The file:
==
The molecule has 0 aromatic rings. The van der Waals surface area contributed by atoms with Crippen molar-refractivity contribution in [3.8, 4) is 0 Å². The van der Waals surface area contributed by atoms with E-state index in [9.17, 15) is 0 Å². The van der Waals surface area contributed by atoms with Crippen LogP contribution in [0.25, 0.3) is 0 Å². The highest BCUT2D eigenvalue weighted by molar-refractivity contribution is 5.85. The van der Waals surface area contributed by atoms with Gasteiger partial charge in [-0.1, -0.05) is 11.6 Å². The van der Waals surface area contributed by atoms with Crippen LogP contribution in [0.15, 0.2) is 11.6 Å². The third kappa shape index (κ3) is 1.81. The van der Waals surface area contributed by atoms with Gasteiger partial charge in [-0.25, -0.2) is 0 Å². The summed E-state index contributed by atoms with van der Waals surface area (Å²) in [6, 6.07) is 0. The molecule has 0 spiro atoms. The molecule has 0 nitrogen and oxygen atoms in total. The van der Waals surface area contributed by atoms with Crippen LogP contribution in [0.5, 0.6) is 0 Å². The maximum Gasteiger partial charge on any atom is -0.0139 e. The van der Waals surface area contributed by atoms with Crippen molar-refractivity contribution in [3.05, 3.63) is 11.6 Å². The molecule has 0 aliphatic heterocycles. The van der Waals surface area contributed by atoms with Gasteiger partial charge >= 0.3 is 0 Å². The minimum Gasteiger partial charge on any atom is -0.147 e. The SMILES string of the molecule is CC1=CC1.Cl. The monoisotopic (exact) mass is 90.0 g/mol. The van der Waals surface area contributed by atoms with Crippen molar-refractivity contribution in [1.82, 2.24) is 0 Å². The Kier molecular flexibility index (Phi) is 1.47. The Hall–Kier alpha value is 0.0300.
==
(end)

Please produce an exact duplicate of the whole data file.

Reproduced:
The molecule has 0 aromatic rings. The van der Waals surface area contributed by atoms with Crippen molar-refractivity contribution in [3.8, 4) is 0 Å². The van der Waals surface area contributed by atoms with E-state index in [9.17, 15) is 0 Å². The van der Waals surface area contributed by atoms with Crippen LogP contribution in [0.25, 0.3) is 0 Å². The highest BCUT2D eigenvalue weighted by molar-refractivity contribution is 5.85. The van der Waals surface area contributed by atoms with Gasteiger partial charge in [-0.1, -0.05) is 11.6 Å². The van der Waals surface area contributed by atoms with Crippen LogP contribution in [0.15, 0.2) is 11.6 Å². The third kappa shape index (κ3) is 1.81. The van der Waals surface area contributed by atoms with Gasteiger partial charge in [-0.25, -0.2) is 0 Å². The summed E-state index contributed by atoms with van der Waals surface area (Å²) in [6, 6.07) is 0. The molecule has 0 spiro atoms. The molecule has 0 nitrogen and oxygen atoms in total. The van der Waals surface area contributed by atoms with Crippen LogP contribution in [0.5, 0.6) is 0 Å². The maximum Gasteiger partial charge on any atom is -0.0139 e. The van der Waals surface area contributed by atoms with Crippen molar-refractivity contribution in [3.05, 3.63) is 11.6 Å². The molecule has 0 aliphatic heterocycles. The van der Waals surface area contributed by atoms with Gasteiger partial charge >= 0.3 is 0 Å². The minimum Gasteiger partial charge on any atom is -0.147 e. The SMILES string of the molecule is CC1=CC1.Cl. The monoisotopic (exact) mass is 90.0 g/mol. The van der Waals surface area contributed by atoms with Crippen molar-refractivity contribution in [1.82, 2.24) is 0 Å². The Kier molecular flexibility index (Phi) is 1.47. The Hall–Kier alpha value is 0.0300.